OK but don’t highway works and transport projects rely on Council expertise?
Yes, but community input can be very important, if not essential, in identifying them in the first place and speaking up for the highest priority ideas.
Technical know-how and Council resources are then needed to implement schemes that address transport bugbears, and manage the complexities that can be involved.
An objective of “The Good Transport Plan for Bristol” is to “empower communities to help redesign residential spaces that work for everyone”. Bristol City Council wanted to directly invest in bugbears and decided that the best way to identify them was to engage the public and crowd-source ideas.
A major 2016 consultation, Bristol Bugbears, generated many suggestions and requests from the public for solving road safety issues, traffic problems, and cycling 'bugbears'. An interactive comment map (illustrated) was produced, and a summary report can be found here.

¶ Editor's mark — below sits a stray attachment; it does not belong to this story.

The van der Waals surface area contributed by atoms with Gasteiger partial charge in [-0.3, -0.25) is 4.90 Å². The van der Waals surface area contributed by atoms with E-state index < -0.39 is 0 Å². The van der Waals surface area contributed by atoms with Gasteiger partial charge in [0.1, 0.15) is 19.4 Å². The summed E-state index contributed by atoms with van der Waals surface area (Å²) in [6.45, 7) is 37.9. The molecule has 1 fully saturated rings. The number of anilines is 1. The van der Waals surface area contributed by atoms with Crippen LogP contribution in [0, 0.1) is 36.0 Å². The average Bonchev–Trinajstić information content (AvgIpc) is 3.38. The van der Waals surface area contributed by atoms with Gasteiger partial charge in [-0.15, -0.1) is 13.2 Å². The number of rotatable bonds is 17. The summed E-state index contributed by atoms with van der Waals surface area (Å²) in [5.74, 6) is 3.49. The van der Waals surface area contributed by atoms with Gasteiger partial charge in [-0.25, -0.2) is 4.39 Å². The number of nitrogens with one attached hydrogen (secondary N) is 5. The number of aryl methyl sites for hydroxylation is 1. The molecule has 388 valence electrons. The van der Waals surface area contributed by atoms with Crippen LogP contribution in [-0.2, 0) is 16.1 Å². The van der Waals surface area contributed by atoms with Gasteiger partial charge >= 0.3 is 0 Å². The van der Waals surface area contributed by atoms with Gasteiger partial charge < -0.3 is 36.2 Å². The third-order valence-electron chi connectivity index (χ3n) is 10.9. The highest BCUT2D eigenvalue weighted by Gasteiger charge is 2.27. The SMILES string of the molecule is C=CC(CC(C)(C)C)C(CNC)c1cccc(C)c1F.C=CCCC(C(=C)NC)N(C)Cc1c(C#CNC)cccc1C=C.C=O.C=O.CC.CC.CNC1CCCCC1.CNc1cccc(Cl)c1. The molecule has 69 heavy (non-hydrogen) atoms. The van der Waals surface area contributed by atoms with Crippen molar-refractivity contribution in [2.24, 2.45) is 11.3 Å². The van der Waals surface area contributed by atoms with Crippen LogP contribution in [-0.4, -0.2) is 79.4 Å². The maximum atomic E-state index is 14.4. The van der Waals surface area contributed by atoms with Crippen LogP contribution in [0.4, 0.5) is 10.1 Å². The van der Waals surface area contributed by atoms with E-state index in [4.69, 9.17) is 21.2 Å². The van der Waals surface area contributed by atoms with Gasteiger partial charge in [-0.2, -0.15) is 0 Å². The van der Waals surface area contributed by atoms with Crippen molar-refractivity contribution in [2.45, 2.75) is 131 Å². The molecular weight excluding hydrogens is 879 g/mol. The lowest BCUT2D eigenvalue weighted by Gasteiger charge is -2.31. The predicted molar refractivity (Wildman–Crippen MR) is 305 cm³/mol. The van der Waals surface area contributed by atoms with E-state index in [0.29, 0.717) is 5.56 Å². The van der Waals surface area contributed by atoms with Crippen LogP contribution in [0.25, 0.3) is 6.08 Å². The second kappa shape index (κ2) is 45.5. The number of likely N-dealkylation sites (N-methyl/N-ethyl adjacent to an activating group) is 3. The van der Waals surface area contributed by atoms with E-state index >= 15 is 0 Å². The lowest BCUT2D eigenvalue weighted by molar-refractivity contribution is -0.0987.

The Traffic Choices project gave residents a say in how traffic should be managed in their area. Furthermore cash was allocated to implement priority highway schemes through the then Neighbourhood Partnerships.
Our local partnership, BCRNP (Bishopston, Cotham and Redland Neighbourhood Partnership) helped draw out more ideas, and used public forums to facilitate democratic decision-making on which to go forward into the Council’s works programme. Bugbears recorded for our area can be found here.
Community voices have also been made loud and clear in related, more strategic, projects such as a Bishopston congested residential street group which discussed many different ways of managing traffic and rat running through the neighbourhood.
A full report on this project can, for example, be found here on the legacy BCRNP site, but it is not clear at the time of writing, following this organisation's transformation to BCRCP (the new Community Partnership), whether the work of its Sustainable Travel group will continue.